iPhone OS, iAd and Apple’s Latest Move into Mobile Advertising
Tension in the mobile advertising space has been brewing since Google snatched away AdMob, the biggest mobile advertising company, from Apple. With the advent of the iPad and this week’s unveil of the newest iPhone, the competition between the two media giants is bound to get interesting and, according to Apple founder Steve Jobs, Apple is in a position to win.
The game changer is Apple’s mobile advertising platform iAd that is built into OS 4.0. At a press conference on Thursday, Job discussed the fundamental difference between online search usership and on-the-go or mobile search. According to Jobs, mobile searches have less to do with engines, such as Google, and more to do with Apps that act as virtual landing pads across the internet. Jobs’ goal is to integrate advertising into apps, such that, as Jobs describes it “We have figured out how to do interactive video content without ever taking you out of the app… We think people are going to be a lot more interested in clicking on these things.”
For an in depth look at the other topics Jobs discussed on Thursday’s press conference at Apple’s campus, check out Brad Stone’s article on NYTimes’ Bits Blog, and for a perspective on the threat Google may pose to Jobs’ plans, check out Jessica Guynn and David Sarno’s article in the LA Times.
Murdoch Weighs in on iPad
Press mogul Rupert Murdoch weighed in on Apple’s latest product, the iPad, this week, stating that “Apple’s new gadget will save printed press.” According to Murdoch, the iPad could alleviate the high cost of traditional printing and delivery, while providing customers the mobility their seeking and keeping subscription fees steady.
Rather than posing a threat to print media, as some content Google’s News Search does, Murdoch concludes that it’s ok if there are fewer newspapers and more devices like the iPad out on the market. “It doesn’t destroy the traditional newspaper, it just comes in a different form.”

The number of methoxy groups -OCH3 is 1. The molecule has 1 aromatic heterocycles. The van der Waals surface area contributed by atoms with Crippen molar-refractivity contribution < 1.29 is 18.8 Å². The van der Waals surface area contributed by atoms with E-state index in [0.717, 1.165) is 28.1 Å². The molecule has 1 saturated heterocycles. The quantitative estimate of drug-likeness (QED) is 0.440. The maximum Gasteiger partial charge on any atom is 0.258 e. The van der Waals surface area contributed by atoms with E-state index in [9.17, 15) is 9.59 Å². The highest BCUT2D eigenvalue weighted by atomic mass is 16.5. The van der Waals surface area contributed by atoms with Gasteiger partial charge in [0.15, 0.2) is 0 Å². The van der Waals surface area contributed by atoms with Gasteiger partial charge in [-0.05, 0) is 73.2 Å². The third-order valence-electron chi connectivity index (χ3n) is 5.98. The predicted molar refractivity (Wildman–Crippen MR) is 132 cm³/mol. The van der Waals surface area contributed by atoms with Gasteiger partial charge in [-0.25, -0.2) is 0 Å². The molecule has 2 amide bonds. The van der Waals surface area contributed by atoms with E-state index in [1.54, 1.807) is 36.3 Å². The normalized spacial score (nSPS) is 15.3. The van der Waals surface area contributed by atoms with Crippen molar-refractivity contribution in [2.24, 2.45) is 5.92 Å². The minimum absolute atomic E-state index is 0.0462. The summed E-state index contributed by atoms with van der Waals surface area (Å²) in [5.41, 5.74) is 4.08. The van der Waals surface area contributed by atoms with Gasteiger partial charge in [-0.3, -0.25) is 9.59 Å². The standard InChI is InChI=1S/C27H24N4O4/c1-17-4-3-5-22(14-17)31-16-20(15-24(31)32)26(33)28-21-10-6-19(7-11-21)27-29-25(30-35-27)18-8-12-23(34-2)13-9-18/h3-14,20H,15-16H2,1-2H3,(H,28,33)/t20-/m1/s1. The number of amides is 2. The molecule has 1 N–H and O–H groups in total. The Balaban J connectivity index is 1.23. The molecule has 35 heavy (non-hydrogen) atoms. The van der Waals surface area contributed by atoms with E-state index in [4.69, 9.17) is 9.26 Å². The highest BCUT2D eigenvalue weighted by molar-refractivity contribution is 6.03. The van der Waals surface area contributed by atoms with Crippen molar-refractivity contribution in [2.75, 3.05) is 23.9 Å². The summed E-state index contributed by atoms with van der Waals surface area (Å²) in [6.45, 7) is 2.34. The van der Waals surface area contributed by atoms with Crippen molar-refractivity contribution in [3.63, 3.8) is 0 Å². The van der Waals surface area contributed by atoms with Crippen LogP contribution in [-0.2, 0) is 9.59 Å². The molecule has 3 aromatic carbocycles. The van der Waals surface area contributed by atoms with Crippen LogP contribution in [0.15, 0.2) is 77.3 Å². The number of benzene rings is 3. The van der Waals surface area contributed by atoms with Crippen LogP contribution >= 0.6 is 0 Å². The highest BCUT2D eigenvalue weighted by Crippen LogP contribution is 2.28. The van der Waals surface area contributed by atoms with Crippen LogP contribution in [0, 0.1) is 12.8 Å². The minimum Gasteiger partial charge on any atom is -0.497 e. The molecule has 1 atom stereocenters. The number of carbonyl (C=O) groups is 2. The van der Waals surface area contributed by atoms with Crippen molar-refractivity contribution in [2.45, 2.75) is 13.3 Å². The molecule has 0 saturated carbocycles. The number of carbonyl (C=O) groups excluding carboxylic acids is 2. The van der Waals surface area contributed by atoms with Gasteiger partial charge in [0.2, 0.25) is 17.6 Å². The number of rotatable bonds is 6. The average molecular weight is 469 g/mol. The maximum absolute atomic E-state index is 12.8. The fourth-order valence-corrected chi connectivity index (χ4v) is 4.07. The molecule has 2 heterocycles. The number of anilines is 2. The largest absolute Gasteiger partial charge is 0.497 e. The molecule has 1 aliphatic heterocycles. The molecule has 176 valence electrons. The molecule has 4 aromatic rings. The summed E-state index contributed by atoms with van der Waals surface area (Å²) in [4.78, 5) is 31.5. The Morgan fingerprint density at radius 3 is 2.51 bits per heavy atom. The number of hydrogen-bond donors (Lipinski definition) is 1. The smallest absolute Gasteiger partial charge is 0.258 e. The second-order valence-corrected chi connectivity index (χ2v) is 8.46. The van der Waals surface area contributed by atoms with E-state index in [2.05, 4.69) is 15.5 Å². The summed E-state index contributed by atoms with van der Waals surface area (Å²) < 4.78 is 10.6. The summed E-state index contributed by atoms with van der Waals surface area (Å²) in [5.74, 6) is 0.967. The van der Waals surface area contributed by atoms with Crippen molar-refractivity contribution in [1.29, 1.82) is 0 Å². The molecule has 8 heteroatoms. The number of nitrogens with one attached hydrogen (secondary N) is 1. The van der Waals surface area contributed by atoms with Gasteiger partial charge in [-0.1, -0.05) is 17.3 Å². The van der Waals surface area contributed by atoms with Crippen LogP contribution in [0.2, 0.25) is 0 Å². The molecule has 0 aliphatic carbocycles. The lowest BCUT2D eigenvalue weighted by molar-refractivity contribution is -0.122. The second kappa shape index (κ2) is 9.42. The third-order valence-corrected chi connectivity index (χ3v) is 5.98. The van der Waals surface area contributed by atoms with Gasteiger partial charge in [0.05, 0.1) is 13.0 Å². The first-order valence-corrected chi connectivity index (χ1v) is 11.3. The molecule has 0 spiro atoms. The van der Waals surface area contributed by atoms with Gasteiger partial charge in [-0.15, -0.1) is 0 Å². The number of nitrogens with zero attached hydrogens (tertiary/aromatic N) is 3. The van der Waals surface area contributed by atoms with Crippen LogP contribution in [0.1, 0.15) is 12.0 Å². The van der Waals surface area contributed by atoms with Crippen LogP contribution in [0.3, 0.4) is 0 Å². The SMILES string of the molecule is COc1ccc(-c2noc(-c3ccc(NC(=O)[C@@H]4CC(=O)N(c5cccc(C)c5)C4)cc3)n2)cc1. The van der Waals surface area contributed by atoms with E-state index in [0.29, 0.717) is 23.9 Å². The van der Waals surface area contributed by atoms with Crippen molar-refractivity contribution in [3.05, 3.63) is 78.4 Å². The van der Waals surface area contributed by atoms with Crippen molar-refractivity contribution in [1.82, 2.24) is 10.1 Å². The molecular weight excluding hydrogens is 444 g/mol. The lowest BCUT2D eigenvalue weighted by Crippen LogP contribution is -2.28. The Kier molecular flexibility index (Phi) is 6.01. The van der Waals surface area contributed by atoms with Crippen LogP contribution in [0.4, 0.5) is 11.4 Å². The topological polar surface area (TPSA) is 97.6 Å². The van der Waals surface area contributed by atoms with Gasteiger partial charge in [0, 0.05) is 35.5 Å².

March’s Search Numbers
March’s US search share numbers were published by Comscore this week, revealing unexpected trends in the search market. Most surprisingly, Google’s share dropped nearly half a point to 65%, Yahoo gained a tenth of a point, and Bing gained more ground, improving their share to 11.7%. Across the market, Total US core search volume increased 7.6% Y/Y in March.
Twitter Continues International Expansion
Twitter reported this week that over 60% of registered Twitter accounts come from outside the United States. The percentage of international Twitter users has been growing steadily since June 2009.
FTC Continues to Probe Google
Federal regulators continued their investigation this week of Google’s proposed acquisition of AdMob, the mobile advertising firm, for $750 million. The committee’s primary concern is that Google is already an overly dominant force in online advertising and that it would be unwise to allow them to extend their reach into mobile ads.
Ryan Singel authored an interesting article on Wired.com that describes why blocking the acquisition would be misguided. According to Singel, there is already a healthy level of competition within the mobile market. He also highlights the fact that Google’s main interest in acquiring AdMob was to keep it out of Apple’s hands, which has a much more well-developed mobile marketing strategy, both in terms of technology and software. Be sure to check out Singel’s article and please comment with any opinions.
- Antony Rajiv, one of our very own Search Agents, published a very interesting blog this week about the secrets of image search, in which he takes a look at the traditional approaches to image search and the issues relating to indexing images.
- Interesting Q&A from Wired.com on Google, China and this whole censorship mess.
- Silicon Valley-based business technology reporter Liz Gannes explains why Facebook and Apple should team up against Google.